Did you know that there is a world-class genomic library and frozen repository (in other words, a coral sperm bank!) that contains more than 48 coral species from around the world? (Check out the different species at: //nationalzoo.si.edu/center-for-species-survival/coral-species-cryopreserved-global-collaborators). These biobanks have the potential to protect and maintain biodiversity, which can be used to potentially prevent extinctions and reseed coral reefs worldwide. The cells in these biobanks also hold knowledge about reef DNA that is still to be discovered.
Can we help coral biodiversity?
As we all know already, the overuse of fossil fuels is creating both warmer and more acidic oceans, leading to coral stress which can lead to bleaching, disease and even species diversity loss. “One way by which coral biodiversity can be preserved is cryopreservation; it shows great promise for securing the survival and genetic diversity of coral reefs for centuries, in a practical, cost-effective fashion”, says the Smithsonian’s National Zoo and Conservation Biology Institute.
How do they do it?
Cryopreservation is the use of very low temperatures to preserve living cells and tissues. Back in the seventeenth century, experimentalists found that ice could preserve human bodies. This led to others trying their hand at freezing and reviving live animals. Through these experiments, they discovered species of frogs and fish that could survive being frozen. Since then, scientists have revealed that the preservative effect of ice lies in slowing cellular processes and decomposition by depriving biological systems of thermal energy. The ability to reliably generate the extremely low (< − 100 °C) temperatures required for long-term preservation only came about at the turn of the twentieth century and modern cryopreservation of living systems can be traced back to as recent as the 1940s.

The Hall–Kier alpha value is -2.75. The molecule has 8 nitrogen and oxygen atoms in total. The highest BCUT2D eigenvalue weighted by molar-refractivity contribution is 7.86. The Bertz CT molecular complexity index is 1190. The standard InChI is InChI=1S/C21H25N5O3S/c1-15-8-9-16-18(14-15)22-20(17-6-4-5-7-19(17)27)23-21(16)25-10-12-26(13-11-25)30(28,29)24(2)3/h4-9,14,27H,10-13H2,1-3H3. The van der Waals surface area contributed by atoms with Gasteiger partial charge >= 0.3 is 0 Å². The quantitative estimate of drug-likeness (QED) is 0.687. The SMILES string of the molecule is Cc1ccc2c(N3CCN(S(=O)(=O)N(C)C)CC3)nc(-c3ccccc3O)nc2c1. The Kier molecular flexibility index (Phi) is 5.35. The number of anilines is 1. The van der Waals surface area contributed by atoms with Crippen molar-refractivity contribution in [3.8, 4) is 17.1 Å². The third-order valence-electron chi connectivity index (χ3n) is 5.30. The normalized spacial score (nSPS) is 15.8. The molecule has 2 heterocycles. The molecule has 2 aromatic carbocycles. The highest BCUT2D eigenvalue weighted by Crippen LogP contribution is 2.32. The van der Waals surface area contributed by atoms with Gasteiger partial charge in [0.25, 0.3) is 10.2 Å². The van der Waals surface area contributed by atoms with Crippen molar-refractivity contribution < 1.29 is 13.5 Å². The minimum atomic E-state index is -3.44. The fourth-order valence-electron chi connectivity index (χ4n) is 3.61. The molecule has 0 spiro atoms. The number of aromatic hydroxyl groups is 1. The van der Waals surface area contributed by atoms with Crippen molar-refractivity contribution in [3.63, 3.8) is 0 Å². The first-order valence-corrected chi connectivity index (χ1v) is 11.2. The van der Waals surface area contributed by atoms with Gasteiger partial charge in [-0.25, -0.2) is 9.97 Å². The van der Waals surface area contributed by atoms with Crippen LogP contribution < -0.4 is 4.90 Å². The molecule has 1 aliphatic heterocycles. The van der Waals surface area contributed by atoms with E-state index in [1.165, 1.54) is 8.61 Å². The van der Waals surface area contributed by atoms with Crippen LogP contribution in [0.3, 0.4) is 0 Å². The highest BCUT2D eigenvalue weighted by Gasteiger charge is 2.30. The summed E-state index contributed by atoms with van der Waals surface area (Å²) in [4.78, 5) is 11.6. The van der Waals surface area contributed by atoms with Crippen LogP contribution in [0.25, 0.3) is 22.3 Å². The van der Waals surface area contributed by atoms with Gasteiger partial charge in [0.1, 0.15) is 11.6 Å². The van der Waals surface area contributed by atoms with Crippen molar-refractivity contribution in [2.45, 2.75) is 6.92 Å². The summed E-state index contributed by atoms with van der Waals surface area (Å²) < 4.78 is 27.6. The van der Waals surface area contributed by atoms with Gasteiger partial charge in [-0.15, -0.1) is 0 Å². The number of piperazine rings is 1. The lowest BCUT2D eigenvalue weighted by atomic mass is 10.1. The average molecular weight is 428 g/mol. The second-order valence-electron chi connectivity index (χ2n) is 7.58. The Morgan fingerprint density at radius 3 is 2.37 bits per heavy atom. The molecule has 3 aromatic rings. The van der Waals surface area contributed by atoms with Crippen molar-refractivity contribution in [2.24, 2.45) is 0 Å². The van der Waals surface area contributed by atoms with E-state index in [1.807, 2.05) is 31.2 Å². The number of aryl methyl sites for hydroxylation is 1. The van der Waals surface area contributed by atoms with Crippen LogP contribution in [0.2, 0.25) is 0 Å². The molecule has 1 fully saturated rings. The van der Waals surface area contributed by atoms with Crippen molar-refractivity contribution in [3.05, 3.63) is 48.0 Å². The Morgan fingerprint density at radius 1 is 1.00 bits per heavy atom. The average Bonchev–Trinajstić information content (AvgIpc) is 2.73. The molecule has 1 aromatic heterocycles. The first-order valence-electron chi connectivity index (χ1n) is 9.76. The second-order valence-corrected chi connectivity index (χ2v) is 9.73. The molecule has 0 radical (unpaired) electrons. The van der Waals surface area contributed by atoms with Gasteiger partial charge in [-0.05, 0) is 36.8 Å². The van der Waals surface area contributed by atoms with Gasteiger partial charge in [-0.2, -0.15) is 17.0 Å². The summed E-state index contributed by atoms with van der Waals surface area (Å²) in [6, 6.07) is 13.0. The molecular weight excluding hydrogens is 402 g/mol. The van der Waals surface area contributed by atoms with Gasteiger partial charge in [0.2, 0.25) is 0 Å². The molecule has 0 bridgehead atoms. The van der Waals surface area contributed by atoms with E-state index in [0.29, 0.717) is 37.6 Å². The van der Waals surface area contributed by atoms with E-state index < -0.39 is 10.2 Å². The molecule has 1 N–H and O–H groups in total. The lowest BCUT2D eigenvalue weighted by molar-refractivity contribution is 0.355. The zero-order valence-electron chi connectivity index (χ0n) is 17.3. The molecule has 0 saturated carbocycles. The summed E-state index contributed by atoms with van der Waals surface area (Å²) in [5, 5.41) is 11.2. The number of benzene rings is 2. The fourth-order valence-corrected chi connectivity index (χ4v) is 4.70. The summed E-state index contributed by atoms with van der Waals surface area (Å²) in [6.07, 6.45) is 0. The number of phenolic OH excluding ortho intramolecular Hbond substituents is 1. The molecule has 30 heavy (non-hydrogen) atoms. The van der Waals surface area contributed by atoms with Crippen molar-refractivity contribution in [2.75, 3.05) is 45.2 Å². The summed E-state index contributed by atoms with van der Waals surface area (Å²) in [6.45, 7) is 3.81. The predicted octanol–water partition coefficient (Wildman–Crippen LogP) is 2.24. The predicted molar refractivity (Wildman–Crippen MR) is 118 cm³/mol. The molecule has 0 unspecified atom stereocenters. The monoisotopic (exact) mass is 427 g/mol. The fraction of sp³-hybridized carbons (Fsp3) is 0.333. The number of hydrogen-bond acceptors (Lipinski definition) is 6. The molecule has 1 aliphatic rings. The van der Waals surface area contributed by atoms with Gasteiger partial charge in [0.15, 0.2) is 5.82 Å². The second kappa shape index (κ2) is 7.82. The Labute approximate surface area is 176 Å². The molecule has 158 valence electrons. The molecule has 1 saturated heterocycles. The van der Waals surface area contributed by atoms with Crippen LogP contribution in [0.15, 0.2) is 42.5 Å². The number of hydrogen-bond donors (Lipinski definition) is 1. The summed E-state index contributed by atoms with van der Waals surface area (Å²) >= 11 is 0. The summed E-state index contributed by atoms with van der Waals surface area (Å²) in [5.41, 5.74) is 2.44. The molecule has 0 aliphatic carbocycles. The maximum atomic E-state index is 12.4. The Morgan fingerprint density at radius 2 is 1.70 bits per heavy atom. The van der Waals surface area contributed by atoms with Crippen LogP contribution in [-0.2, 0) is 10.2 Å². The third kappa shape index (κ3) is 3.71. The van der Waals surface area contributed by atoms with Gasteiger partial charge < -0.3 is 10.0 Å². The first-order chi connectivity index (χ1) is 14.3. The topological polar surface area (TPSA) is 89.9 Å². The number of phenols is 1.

Not only did Dr Mary Hagedorn and her team successfully freeze coral sperm, but they also found out that cryopreserved coral sperm could be used to transfer genetic diversity among genetically isolated populations of Acropora palmate. This means that we can enhance genetic diversity and help critically endangered species adapt by producing hybrids that are more resistant to warming and acidification. Perhaps we could even make them more disease-resistant in the future too!
Sharing is caring
Dr Hagedorn is not a scientist who keeps all the information for herself, she has travelled all over the world helping create sperm banks and train scientists in coral reef cryopreservation techniques so that they too can establish and grow their own sperm banks. Hagedorn said. “We have to do more than preserve habitat alone. Many species may only survive through selective breeding or assisted evolution. We need future-thinking tools to protect the genetic diversity and integrity of existing coral species”. We need more scientists like Dr Hagedorn who look to the future and share their knowledge, creating a bigger community of coral stewards and a large collection of coral test tube babies so that we can learn how to ensure the longevity of our coral reefs.
Watch this video for more: //youtu.be/VZ6YHEE16qw?t=1586
For more info: